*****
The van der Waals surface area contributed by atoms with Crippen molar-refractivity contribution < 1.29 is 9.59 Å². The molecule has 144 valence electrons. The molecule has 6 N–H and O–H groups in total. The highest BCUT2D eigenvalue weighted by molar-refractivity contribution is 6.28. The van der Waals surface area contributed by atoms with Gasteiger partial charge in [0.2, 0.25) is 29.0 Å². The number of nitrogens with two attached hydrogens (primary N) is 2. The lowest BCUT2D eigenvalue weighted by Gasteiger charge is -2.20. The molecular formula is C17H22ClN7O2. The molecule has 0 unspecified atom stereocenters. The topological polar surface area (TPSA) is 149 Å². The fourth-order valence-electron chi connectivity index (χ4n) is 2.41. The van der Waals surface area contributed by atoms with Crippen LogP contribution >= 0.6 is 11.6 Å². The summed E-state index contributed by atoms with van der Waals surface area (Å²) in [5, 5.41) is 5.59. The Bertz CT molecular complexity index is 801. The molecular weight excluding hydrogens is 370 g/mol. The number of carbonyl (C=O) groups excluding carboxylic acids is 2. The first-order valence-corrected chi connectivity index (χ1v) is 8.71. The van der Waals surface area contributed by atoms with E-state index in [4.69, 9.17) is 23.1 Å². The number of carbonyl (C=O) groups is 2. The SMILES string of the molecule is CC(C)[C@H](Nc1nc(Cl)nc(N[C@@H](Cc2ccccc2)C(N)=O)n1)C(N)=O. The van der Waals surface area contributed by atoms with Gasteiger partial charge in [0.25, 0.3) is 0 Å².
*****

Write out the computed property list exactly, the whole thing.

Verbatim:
The van der Waals surface area contributed by atoms with Crippen molar-refractivity contribution < 1.29 is 9.59 Å². The molecule has 144 valence electrons. The molecule has 6 N–H and O–H groups in total. The highest BCUT2D eigenvalue weighted by molar-refractivity contribution is 6.28. The van der Waals surface area contributed by atoms with Gasteiger partial charge in [0.2, 0.25) is 29.0 Å². The number of nitrogens with two attached hydrogens (primary N) is 2. The lowest BCUT2D eigenvalue weighted by Gasteiger charge is -2.20. The molecular formula is C17H22ClN7O2. The molecule has 0 unspecified atom stereocenters. The topological polar surface area (TPSA) is 149 Å². The fourth-order valence-electron chi connectivity index (χ4n) is 2.41. The van der Waals surface area contributed by atoms with Crippen LogP contribution >= 0.6 is 11.6 Å². The summed E-state index contributed by atoms with van der Waals surface area (Å²) in [5, 5.41) is 5.59. The Bertz CT molecular complexity index is 801. The molecular weight excluding hydrogens is 370 g/mol. The number of carbonyl (C=O) groups excluding carboxylic acids is 2. The first-order valence-corrected chi connectivity index (χ1v) is 8.71. The van der Waals surface area contributed by atoms with E-state index in [4.69, 9.17) is 23.1 Å². The number of carbonyl (C=O) groups is 2. The SMILES string of the molecule is CC(C)[C@H](Nc1nc(Cl)nc(N[C@@H](Cc2ccccc2)C(N)=O)n1)C(N)=O. The van der Waals surface area contributed by atoms with Gasteiger partial charge in [0.25, 0.3) is 0 Å².